Information about Clozapine
Clozapine was the first atypical antipsychotic approved for treatment of schizophrenia.
Liver safety of Clozapine
Because it is associated with severe and potentially fatal side effects (agranulocytosis), its use is restricted to refractory schizophrenia, and monitoring during therapy is required. Clozapine therapy is associated with serum aminotransferase elevations and in rare instances has been linked to clinically apparent acute liver injury.
Mechanism of action of Clozapine
Clozapine (kloe" za peen) is an atypical antipsychotic medication that appears to act both as a dopamine (D) and serotonin (5-HT2) receptor antagonist.
FDA approval information for Clozapine
Clozapine was introduced into clinical practice in 1971, but subsequently withdrawn in 1975 after reports of fatal agranulocytosis with its use. Nevertheless, because of its potent activity, clozapine was approved for restricted use in refractory schizophrenia in the United States in 1989 and only with surveillance using close monitoring of complete blood counts. As a result, use of clozapine has been limited.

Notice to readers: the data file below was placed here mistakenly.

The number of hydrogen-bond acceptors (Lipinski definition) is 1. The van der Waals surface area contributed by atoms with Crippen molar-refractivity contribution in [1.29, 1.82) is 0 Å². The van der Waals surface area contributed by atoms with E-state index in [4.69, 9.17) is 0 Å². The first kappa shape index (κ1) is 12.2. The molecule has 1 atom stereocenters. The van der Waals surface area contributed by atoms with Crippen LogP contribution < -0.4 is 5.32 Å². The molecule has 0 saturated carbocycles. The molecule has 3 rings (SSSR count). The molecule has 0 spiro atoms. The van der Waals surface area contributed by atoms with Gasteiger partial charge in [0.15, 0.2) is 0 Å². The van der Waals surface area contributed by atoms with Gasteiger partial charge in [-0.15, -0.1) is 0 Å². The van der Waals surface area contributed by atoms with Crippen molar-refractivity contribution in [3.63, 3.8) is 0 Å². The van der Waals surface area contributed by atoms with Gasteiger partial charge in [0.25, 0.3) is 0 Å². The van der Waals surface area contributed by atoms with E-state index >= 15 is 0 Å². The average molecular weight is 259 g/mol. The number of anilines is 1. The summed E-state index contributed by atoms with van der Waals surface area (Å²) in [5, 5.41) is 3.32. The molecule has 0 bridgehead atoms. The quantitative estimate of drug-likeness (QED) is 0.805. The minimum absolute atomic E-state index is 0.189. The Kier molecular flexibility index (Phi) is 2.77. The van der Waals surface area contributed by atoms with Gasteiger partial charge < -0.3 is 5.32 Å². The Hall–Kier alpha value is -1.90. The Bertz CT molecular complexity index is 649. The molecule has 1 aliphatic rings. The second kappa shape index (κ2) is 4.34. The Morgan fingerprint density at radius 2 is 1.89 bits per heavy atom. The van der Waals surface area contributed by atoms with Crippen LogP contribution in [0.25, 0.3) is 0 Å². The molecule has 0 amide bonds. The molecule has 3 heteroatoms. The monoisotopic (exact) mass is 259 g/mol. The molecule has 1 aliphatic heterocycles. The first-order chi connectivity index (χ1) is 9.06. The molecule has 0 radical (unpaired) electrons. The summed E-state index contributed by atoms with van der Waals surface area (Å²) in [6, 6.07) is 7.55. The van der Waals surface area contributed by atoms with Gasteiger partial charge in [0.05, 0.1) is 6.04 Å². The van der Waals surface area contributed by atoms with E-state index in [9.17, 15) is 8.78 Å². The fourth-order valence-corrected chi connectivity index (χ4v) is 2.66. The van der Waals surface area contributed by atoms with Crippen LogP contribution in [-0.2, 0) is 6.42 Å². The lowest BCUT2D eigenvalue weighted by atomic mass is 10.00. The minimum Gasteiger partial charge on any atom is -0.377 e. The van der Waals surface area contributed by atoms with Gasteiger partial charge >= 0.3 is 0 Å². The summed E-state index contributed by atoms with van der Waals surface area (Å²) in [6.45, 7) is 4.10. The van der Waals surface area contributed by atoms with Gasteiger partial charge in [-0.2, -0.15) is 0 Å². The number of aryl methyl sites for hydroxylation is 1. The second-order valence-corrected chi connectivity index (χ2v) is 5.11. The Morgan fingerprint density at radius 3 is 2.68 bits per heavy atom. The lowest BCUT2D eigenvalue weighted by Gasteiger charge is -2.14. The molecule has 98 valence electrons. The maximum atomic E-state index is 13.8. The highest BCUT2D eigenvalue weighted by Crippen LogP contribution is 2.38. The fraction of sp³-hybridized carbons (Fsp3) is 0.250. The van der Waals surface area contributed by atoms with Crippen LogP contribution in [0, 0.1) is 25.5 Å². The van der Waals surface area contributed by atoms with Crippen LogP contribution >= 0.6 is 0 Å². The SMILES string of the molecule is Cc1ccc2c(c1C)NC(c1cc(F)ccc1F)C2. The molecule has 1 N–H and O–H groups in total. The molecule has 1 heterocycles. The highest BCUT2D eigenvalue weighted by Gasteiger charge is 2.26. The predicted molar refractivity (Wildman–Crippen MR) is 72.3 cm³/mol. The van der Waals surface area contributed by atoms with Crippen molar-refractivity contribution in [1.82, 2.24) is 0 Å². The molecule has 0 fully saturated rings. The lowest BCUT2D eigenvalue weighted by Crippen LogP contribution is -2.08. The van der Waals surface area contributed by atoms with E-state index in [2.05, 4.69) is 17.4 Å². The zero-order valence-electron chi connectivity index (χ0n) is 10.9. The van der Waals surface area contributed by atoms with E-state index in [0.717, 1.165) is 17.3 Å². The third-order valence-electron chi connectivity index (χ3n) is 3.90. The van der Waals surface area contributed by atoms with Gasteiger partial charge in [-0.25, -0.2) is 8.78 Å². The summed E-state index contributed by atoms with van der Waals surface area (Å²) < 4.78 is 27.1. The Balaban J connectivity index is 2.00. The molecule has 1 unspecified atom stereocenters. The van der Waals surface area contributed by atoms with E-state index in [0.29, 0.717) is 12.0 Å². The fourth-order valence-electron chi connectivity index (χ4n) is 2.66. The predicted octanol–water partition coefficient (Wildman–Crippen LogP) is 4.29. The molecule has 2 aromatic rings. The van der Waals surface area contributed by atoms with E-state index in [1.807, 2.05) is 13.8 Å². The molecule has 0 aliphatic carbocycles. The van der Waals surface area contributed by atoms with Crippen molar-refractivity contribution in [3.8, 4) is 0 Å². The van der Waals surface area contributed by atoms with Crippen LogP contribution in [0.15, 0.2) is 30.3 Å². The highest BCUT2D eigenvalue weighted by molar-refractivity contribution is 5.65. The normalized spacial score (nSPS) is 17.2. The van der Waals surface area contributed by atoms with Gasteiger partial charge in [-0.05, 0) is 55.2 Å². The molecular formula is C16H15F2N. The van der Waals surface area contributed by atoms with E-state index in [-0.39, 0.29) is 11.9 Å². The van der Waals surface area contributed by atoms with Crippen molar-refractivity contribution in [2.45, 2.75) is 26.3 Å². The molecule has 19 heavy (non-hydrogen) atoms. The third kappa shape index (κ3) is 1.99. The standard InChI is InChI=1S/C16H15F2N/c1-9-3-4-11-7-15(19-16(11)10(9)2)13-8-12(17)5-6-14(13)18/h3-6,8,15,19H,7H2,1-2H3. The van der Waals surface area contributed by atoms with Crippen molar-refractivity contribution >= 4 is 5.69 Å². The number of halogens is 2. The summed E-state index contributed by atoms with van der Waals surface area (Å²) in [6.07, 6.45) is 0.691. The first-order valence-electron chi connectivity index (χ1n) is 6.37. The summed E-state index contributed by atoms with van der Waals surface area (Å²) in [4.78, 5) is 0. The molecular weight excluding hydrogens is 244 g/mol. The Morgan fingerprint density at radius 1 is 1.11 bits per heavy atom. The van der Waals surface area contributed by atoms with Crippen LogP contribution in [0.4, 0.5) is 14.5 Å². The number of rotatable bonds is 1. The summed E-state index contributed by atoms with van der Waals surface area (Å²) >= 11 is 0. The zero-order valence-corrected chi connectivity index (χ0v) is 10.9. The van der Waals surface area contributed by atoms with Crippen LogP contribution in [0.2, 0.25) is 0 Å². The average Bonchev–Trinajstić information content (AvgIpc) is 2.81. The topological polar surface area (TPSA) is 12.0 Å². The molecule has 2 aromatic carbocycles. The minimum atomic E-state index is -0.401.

Dosage and administration for Clozapine
Clozapine is available as tablets of 25 and 100 mg in generic forms and under the brand names of Clozaril. The dosage of clozapine varies greatly, from 25 to as much as 900 mg daily based upon clinical response and tolerability.
Side effects of Clozapine
Common side effects include sedation, tremors, drooling, dizziness, headache, hypotension and syncope, dry mouth, constipation, and weight gain. Uncommon, but potential severe side effects include severe neutropenia, agranulocytosis, orthostatic hypotension and syncope, falls, seizures, cardiomyopathy, prolongation of the QTc interval, diabetes, dyslipidemia, weight gain and neuroleptic malignant syndrome.
Second Generation (Atypicals)
- Aripiprazole, Asenapine, Brexpiprazole, Cariprazine, Clozapine, Iloperidone, Lurasidone, Olanzapine, Paliperidone, Pimavanserin, Quetiapine, Risperidone, Ziprasidone